1. EA was voted the worst company in America — even worse than Bank of America! — as gamers perceive it to be greedy — even greedier than Bank of America! This could be Mass Effect ending fallout, or much more than that, and EA is also on the defensive regarding its inclusion of LGBT content in games. The dreaded Family Research Council is partly behind this (actual quote from the group’s leader: “In a new Star Wars game, the biggest threat to the empire may be homosexual activists!”) But some are accusing EA of exploiting this as a smokescreen to distract from its genuine worst company tactics. I bet Bank of America is happy it merely deals in our money and not our games.
2. Peter Knegt catches us up on how the specialty film box office has done so far this year — in short: not bad, not great — and there’s good news in a new indie film distributor joining the ranks called Adopt Films. Adopt foresees revenue ahead in video-on-demand, and those options have just expanded for indies via SnagFilms and Sundance. One just hopes VOD doesn’t help indie films online at the expense of local theaters.
3. Dreamworks has hit a rough patch, with Jeffrey Katzenberg losing money, layoffs to 10% of its staff and the resignation of the head of physical production, and the studio hopes a new financing deal with Reliance Entertainment and fewer films under production will make for a smoother road head.
4. DVD rental stores are dying, as we say goodbye to icons like Reel Life South in Brooklyn, while employees at Netflix get to take vacations whenever they want. Netflix has offered info on how its recommendation system works and also revealed it never bothered to use the algorithm it paid $1 million in a contest for because it doesn’t really need it, especially in the shift from DVDs to streaming. Poor DVDs.
5. YouTube is becoming a bigger player in online video thanks to a deal with Paramount and a pay-per-view option for live streaming, but Will Richmond questions its future as an online movie rental service. Many are questioning UltraViolet’s future, as it may be too late to tame Apple. Meanwhile, Amazon has resorted to juking stats to inflate its streaming reputation.
6. In an era when magazines are struggling and even the mighty NFL could keep one afloat for only four issues, it’s interesting to see 52 new magazines start up in the first quarter of this year. A new digital newsstand app could make for a healthy future for magazines on tablets, and newspapers are also getting excited about the tablet revenue model, but there’s still a huge gap between print and digital revenue to make up first. One also wonders how USA Today will slip its adaptive mobile app under hotel room doors.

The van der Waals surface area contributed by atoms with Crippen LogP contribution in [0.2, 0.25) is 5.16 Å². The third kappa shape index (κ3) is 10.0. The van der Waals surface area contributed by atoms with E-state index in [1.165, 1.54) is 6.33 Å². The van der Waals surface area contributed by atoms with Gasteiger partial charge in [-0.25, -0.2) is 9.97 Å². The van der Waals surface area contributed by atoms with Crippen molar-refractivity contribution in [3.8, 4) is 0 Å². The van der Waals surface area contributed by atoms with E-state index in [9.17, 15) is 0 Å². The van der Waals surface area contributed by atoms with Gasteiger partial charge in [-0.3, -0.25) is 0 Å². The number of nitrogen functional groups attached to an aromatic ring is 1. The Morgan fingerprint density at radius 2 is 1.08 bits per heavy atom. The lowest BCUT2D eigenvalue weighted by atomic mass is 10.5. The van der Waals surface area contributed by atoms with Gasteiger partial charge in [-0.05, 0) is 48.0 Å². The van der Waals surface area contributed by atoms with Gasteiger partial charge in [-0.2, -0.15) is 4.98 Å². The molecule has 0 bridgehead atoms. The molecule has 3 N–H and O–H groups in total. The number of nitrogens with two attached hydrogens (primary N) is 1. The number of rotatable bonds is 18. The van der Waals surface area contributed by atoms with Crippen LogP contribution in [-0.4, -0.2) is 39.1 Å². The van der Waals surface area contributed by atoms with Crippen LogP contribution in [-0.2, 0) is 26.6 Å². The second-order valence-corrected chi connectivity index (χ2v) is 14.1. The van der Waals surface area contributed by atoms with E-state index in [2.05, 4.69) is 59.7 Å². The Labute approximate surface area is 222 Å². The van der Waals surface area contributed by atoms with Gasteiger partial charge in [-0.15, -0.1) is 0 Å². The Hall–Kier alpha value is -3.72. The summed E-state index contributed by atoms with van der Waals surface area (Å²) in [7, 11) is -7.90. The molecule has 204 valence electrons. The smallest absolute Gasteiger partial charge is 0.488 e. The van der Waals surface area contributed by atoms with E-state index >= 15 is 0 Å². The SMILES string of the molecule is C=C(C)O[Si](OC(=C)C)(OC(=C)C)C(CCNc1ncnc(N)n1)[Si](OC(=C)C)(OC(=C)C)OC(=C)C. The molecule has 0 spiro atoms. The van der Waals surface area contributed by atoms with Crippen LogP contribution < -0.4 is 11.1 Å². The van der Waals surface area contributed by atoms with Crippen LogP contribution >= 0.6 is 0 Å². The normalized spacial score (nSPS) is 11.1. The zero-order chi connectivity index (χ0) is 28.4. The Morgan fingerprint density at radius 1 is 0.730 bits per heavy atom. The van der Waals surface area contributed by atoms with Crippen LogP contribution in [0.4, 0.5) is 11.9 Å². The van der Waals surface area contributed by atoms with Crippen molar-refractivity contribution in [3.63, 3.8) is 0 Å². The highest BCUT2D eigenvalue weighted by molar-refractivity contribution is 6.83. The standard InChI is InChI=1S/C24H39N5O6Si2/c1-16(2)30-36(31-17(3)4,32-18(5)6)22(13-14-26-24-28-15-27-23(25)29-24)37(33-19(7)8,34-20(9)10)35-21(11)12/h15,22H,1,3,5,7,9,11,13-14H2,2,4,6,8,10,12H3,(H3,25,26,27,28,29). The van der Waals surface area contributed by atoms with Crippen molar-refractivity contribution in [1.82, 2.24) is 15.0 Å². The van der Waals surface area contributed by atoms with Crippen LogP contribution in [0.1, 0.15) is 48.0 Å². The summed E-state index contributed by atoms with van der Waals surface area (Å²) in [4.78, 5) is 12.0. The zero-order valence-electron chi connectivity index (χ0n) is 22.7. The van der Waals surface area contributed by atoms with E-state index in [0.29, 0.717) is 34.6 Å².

7. 20% of Americans are curling up with e-books, and as many as 67% of libraries are lending them out, yet we’ve reached a state of uncertainty with the Apple pricing lawsuit. There are also concerns about how Google is treating independent bookstores with its decision to prevent them from selling Google e-books through their websites, and DRM technology isn’t helping indies either, while many are still trying to figure out if Amazon is altruistically helping small presses or not.
8. Spotify is stalling in US subscriber growth, but Glenn Peoples says people are disappointed just because their expectations were unfairly high. Plus, despite $60 million in losses, Spotify is expected to rake in nearly a billion dollars this year. It’s also looking to spread its influence more widely by offering embed codes for users to put songs on blogs and Tumblrs.
9. At least 20% of American adults are not reading WAYM because they don’t use the internet at all. But 61% of US households do have Wifi, so they have no excuse not to be catching up on their media industry news here. If someone were to hack into WAYM, it seems they’d most likely come from China. And Antenna is in good company, because most of the best blogs are on WordPress.
10. Some of the finer News for TV Majors posts from the past few weeks: Execs v. Audiences, More Sitcoms, Freaks & Geeks Walkthrough, Girls Coverage, Sympathy for Showrunners, 2011’s Biggest Moneymakers, Pay TV Costs, NEA Cuts Hurt PBS, Connected TVs, YouTube-Viacom Back On, Political Spending, Simon Criticizes Critics, Xbox Xfinity a Go, NBC’s Odd Ways, Peabody Awards.